Diagrammatic Differentiation#

Quantum Group Workshop, 26th January 2021

Alexis Toumi, joint work with Richie Yeung and Giovanni de Felice


1) Parametrised matrices#

Fix a rig \((\mathbb{S}, +, \times, 0, 1)\).

Definition: A matrix \(f \in \mathbf{Mat}_\mathbb{S}(m, n)\) is a function \(f : [m] \times [n] \to \mathbb{S}\) where \([n] = \{0, \dots, n - 1\}\) for \(n \in \mathbb{N}\).

Definition: A parametrised matrix is a function \(f : \mathbb{S} \to \mathbf{Mat}_\mathbb{S}(m, n)\), or equivalently a function-valued matrix \(f \in \mathbf{Mat}_{\mathbb{S} \to \mathbb{S}}(m, n)\).


from discopy.quantum.gates import Rz
from sympy import Expr
from sympy.abc import phi

array([[exp(-1.0*I*pi*phi), 0],
       [0, exp(1.0*I*pi*phi)]], dtype=object)
(lambda phi: Rz(phi).array)(0.25)
array([[0.70710678-0.70710678j, 0.        +0.j        ],
       [0.        +0.j        , 0.70710678+0.70710678j]])

2) Parametrised diagrams#

Fix a monoidal signature \((\Sigma_0, \Sigma_1, \text{dom}, \text{cod} : \Sigma_1 \to \Sigma_0^\star)\) for \(X^\star = \coprod_{n \in \mathbb{N}} X^n\) the free monoid.

Definition: An abstract diagram \(d \in \mathbf{C}_\Sigma(s, t)\) is defined by a list of \(\text{layers}(d) = (\text{left}_0, \text{box}_0, \text{right}_0), \dots, (\text{left}_n, \text{box}_n, \text{right}_n) \in \Sigma_0^\star \times \Sigma_1 \times \Sigma_0^\star\).

Definition: A concrete diagram is an abstract diagram with a monoidal functor \(F : \mathbf{C}_\Sigma \to \mathbf{Mat}_\mathbb{S}\).

Definition: A parametrised diagram is a function \(d : \mathbb{S} \to \mathbf{C}_\Sigma(s, t)\), or equivalently, a diagram with a monoidal functor \(F : \mathbf{C}_\Sigma \to \mathbf{Mat}_{\mathbb{S} \to \mathbb{S}}\).


from discopy.tensor import Dim, Box

x, y, z = Dim(1), Dim(2), Dim(2)
f = Box('f', x, y, [phi + 1, -phi * 2])
g = Box('g', y @ y, z, [1, 0, 0, 0, 0, 0, 0, phi ** 2 + 1])

d = f @ f >> g
d.draw(figsize=(2, 2))

f >> Dim(2) @ f >> g
array([(phi + 1)**2, 4*phi**2*(phi**2 + 1)], dtype=object)
d.subs(phi, 0.25).eval(dtype=Expr).array
array([1.5625, 0.265625], dtype=object)

3) Product rule#

We define the gradient of a parametrised matrix \(f \in \mathbf{Mat}_{\mathbb{S} \to \mathbb{S}}(m, n)\) elementwise:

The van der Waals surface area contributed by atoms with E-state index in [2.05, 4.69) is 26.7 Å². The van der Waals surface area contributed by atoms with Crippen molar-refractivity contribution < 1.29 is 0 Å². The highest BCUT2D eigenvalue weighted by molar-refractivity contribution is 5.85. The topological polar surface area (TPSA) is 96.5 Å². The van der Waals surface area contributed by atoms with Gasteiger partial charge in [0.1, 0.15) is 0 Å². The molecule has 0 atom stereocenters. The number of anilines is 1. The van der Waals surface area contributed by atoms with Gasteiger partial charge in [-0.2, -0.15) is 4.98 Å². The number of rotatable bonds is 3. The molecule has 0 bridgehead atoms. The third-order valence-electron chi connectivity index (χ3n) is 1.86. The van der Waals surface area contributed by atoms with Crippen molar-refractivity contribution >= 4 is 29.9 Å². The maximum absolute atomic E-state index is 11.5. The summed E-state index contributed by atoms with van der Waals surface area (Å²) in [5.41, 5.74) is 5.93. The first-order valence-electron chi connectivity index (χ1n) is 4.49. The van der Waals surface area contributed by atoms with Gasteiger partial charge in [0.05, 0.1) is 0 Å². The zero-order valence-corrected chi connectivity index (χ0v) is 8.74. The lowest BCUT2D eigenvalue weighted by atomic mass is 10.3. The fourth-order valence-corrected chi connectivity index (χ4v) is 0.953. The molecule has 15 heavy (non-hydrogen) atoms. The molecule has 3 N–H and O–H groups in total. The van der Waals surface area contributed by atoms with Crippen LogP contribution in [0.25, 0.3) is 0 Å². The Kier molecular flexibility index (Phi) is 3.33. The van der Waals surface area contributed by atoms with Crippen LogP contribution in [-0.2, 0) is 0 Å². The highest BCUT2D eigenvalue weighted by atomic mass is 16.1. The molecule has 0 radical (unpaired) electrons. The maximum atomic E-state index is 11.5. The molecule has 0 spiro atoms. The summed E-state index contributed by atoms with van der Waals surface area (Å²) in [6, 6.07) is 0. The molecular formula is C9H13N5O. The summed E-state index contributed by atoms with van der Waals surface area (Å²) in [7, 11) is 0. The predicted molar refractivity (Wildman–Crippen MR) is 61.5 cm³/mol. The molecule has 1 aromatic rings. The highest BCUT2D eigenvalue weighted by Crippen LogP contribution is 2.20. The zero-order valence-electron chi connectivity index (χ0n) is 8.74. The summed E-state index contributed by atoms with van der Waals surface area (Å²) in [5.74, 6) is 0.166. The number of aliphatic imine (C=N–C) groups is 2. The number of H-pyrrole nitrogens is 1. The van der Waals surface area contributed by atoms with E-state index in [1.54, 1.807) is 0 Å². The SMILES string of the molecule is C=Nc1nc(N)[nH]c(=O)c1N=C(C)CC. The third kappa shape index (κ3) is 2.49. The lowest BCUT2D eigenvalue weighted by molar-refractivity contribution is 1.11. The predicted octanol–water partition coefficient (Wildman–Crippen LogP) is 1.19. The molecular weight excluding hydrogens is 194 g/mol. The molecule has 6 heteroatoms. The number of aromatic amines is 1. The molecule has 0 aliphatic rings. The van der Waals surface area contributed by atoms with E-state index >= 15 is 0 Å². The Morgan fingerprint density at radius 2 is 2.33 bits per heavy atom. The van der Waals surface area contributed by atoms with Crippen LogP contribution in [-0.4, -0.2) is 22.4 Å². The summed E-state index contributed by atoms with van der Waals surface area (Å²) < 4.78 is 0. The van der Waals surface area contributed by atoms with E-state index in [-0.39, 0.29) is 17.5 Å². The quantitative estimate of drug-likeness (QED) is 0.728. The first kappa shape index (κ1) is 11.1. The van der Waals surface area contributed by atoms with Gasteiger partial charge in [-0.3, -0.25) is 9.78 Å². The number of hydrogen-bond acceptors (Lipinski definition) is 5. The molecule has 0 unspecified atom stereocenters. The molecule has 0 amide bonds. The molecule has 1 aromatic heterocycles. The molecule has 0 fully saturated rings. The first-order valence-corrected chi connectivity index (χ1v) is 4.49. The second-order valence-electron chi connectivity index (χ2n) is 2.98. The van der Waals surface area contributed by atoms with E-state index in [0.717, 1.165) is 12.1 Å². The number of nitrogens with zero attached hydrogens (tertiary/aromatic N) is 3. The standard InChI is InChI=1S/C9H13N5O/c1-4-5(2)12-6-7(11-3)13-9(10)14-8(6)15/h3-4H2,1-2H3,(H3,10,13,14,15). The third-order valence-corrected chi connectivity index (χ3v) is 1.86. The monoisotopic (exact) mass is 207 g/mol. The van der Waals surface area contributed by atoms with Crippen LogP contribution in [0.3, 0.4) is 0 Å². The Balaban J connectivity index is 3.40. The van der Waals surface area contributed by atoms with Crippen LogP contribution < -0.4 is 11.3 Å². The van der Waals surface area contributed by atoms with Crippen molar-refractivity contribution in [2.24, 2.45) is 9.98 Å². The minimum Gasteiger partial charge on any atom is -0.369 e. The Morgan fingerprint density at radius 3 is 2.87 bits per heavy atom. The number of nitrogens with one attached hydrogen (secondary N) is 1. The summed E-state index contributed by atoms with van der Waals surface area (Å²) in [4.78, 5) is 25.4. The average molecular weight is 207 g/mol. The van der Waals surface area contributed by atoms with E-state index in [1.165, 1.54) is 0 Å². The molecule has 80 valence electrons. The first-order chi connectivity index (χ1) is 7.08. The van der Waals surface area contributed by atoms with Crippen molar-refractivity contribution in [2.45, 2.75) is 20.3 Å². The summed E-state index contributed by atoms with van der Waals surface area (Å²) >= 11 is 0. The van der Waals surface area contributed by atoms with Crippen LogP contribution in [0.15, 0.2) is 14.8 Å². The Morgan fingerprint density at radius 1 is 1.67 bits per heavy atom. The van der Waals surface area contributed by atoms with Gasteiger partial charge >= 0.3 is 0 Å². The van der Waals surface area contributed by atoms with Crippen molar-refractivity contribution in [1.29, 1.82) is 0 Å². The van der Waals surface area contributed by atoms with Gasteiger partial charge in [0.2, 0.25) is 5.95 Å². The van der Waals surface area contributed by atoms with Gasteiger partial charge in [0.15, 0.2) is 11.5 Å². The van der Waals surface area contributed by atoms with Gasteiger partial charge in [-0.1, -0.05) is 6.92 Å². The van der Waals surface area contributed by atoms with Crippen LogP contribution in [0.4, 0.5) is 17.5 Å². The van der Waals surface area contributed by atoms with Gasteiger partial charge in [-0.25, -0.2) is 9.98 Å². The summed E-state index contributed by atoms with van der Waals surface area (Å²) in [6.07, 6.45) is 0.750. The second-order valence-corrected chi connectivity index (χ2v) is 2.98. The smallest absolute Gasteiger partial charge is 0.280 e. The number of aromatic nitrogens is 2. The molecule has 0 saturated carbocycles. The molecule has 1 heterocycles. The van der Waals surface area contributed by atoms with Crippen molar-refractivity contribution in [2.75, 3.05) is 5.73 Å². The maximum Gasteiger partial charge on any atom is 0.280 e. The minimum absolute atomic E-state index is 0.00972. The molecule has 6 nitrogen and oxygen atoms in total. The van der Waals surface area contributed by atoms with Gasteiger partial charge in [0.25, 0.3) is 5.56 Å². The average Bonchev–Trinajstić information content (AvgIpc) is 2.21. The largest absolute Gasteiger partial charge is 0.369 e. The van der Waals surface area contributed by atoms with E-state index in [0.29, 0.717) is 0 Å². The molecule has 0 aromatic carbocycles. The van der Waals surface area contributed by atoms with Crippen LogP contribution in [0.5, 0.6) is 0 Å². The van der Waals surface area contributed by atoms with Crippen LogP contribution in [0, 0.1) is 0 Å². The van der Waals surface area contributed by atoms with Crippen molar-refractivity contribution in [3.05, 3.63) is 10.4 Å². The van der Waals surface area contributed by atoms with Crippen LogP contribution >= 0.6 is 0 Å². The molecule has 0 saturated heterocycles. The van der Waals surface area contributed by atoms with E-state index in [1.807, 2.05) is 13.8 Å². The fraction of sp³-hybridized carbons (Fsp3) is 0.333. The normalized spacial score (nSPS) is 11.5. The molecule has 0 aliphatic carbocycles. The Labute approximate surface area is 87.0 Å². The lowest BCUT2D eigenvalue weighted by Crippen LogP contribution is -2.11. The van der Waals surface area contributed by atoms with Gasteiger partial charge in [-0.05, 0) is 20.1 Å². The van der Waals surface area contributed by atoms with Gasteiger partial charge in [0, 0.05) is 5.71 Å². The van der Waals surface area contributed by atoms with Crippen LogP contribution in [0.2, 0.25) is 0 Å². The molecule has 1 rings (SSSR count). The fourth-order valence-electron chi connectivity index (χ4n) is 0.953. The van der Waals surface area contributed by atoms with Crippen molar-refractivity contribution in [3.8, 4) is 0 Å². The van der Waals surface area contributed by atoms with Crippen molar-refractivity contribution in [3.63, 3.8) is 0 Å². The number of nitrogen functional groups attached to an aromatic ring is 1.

\[\frac{\partial f}{\partial x}(i, j) = \frac{\partial}{\partial x} f(i, j)\]

Given a parametrised diagram \(d, F\) we want a new diagram \(\frac{\partial d}{\partial x}\) such that:

\[F\big(\frac{\partial d}{\partial x}\big) = \frac{\partial F(d)}{\partial x}\]

We can do this by defining gradients as formal sums of diagrams and using the product rule:

\[\frac{\partial}{\partial x} (d \otimes d') = \frac{\partial d}{\partial x} \otimes d' + d \otimes \frac{\partial d'}{\partial x}\]
\[\frac{\partial}{\partial x} (d \circ d') = \frac{\partial d}{\partial x} \circ d' + d \circ \frac{\partial d'}{\partial x}\]


d.grad(phi).draw(figsize=(8, 3), draw_type_labels=False)

4) Chain rule#

Given an arbitrary function \(f : \mathbb{S} \to \mathbb{S}\), we lift it to matrices by applying it elementwise. Diagrammatically, we represent this as a bubble around a subdiagram.

Gradients of bubbles are then given by the chain rule:

\[\frac{\partial}{\partial x} f(d) = \frac{\partial f}{\partial x} (d) \times \frac{\partial d}{\partial x}\]

where the elementwise product can be encoded as pre- and post-composition with spiders.

g = Box('g', Dim(2), Dim(2), [2 * phi, 0, 0, phi + 1])
f = lambda d: d.bubble(func=lambda x: x ** 2, drawing_name="f")
lhs, rhs = Box.grad(f(g), phi), f(g).grad(phi)

from discopy.drawing import Equation
Equation(lhs, rhs).draw(draw_type_labels=False)

5) Applications#

  • Gradients of quantum circuits using the parameter shift rule.

  • Gradients of neural nets and classical post-processing with bubbles.

  • Gradients of circuit functors for QNLP.